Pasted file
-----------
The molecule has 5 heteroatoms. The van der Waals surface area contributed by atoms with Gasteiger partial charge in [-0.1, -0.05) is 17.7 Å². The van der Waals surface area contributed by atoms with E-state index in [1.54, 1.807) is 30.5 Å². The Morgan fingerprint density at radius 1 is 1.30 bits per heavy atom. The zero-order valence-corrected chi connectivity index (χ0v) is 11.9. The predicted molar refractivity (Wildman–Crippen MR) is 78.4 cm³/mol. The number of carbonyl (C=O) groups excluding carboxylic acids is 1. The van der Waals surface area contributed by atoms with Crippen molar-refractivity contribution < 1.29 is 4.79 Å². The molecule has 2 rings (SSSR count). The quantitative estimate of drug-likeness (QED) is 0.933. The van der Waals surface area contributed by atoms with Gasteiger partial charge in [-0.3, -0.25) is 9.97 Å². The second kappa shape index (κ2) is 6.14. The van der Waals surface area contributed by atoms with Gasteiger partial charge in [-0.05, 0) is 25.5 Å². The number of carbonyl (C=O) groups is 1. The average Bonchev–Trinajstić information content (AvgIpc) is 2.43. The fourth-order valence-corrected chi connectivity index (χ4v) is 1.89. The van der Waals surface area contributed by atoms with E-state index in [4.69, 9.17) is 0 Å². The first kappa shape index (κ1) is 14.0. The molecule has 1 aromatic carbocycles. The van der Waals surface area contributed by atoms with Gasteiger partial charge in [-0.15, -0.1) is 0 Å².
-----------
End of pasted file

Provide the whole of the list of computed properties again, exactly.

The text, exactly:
The molecule has 5 heteroatoms. The van der Waals surface area contributed by atoms with Gasteiger partial charge in [-0.1, -0.05) is 17.7 Å². The van der Waals surface area contributed by atoms with E-state index in [1.54, 1.807) is 30.5 Å². The Morgan fingerprint density at radius 1 is 1.30 bits per heavy atom. The zero-order valence-corrected chi connectivity index (χ0v) is 11.9. The predicted molar refractivity (Wildman–Crippen MR) is 78.4 cm³/mol. The number of carbonyl (C=O) groups excluding carboxylic acids is 1. The van der Waals surface area contributed by atoms with Crippen molar-refractivity contribution < 1.29 is 4.79 Å². The molecule has 2 rings (SSSR count). The quantitative estimate of drug-likeness (QED) is 0.933. The van der Waals surface area contributed by atoms with Gasteiger partial charge in [-0.3, -0.25) is 9.97 Å². The second kappa shape index (κ2) is 6.14. The van der Waals surface area contributed by atoms with Gasteiger partial charge in [-0.05, 0) is 25.5 Å². The number of carbonyl (C=O) groups is 1. The average Bonchev–Trinajstić information content (AvgIpc) is 2.43. The fourth-order valence-corrected chi connectivity index (χ4v) is 1.89. The van der Waals surface area contributed by atoms with E-state index in [4.69, 9.17) is 0 Å². The first kappa shape index (κ1) is 14.0. The molecule has 1 aromatic carbocycles. The van der Waals surface area contributed by atoms with Gasteiger partial charge in [-0.15, -0.1) is 0 Å².